I proceeded to clean her hands with dishwashing liquid using the same method I used for the Kurumi figure above. Once all the sticky film is gone, she looks good as new.
Don’t Leave the Stickiness Alone
If you bought a pre-owned figure still sealed in its box and open it to find it all sticky, you might be tempted to just leave it like that. Personally, I think it’s a bad idea as leaving the stickiness alone might result in lasting damage.
Reddit user W1N9Zr0 shared what happened to one of his figures when he did not fix the stickiness. At this point, trying to wash it off will not work anymore. It’s almost as if the plasticizer had crystallized.
How to Prevent Stickiness?
Figures becoming sticky, especially for old releases is common but you can prevent it. Here are some ways to prevent stickiness in figures.
Unbox Your Figures (Maybe)
Some claim that the reason figures become sticky is because the plasticizer has nowhere to go when it is released when the figure is still sealed shut in its box. Just unbox your figure to let it “breathe” is what I would have told you before. I think it makes sense. I used to believe this too until I had figures that have gone sticky even when they have been unboxed and left in the open. Right now, I think it doesn’t matter whether the figure is unboxed or not. When the plasticizer leaks out for whatever reason, the figure will become sticky.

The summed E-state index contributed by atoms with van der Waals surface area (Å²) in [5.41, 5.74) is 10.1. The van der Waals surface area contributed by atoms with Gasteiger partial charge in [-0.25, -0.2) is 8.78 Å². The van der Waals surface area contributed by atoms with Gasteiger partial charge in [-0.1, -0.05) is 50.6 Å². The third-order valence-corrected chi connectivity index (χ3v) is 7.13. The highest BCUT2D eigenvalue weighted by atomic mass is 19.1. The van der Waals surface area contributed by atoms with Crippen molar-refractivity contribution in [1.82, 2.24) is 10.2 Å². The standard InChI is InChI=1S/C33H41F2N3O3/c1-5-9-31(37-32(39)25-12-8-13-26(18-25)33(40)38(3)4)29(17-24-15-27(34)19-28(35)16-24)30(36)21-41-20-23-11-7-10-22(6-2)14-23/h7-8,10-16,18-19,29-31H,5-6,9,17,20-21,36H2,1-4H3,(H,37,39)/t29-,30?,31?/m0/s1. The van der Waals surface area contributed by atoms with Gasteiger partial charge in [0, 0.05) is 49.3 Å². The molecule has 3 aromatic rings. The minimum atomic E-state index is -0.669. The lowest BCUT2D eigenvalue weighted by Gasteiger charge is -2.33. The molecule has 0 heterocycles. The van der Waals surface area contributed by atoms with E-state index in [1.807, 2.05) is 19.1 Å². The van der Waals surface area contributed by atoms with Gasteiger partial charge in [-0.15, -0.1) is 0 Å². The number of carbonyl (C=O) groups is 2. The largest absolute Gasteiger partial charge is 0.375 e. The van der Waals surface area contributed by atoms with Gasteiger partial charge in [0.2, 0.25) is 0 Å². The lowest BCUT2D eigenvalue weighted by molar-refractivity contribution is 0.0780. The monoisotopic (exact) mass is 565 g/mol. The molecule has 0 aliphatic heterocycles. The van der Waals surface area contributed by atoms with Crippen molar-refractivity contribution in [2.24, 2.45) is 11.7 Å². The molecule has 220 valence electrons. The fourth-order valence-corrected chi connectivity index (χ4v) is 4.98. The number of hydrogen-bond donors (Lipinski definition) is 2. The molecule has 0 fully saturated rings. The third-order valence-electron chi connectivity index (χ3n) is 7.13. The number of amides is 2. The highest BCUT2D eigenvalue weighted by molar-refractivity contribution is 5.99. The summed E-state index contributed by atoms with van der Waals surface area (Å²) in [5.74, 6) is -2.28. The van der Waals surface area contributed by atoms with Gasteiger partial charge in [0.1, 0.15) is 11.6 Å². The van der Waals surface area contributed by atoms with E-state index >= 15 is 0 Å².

The Hestia figure I mentioned above became sticky even when it was unboxed and displayed in a glass cabinet. It wasn’t sticky when I first unboxed it. For some reason which I can’t fathom, the legs became sticky even when it is unboxed and displayed. The Kurumi figure I fixed above was also unboxed yet the base also became sticky. Kurumi was displayed in a custom detolf. Rem, on the other hand, was displayed on my desk out in the open.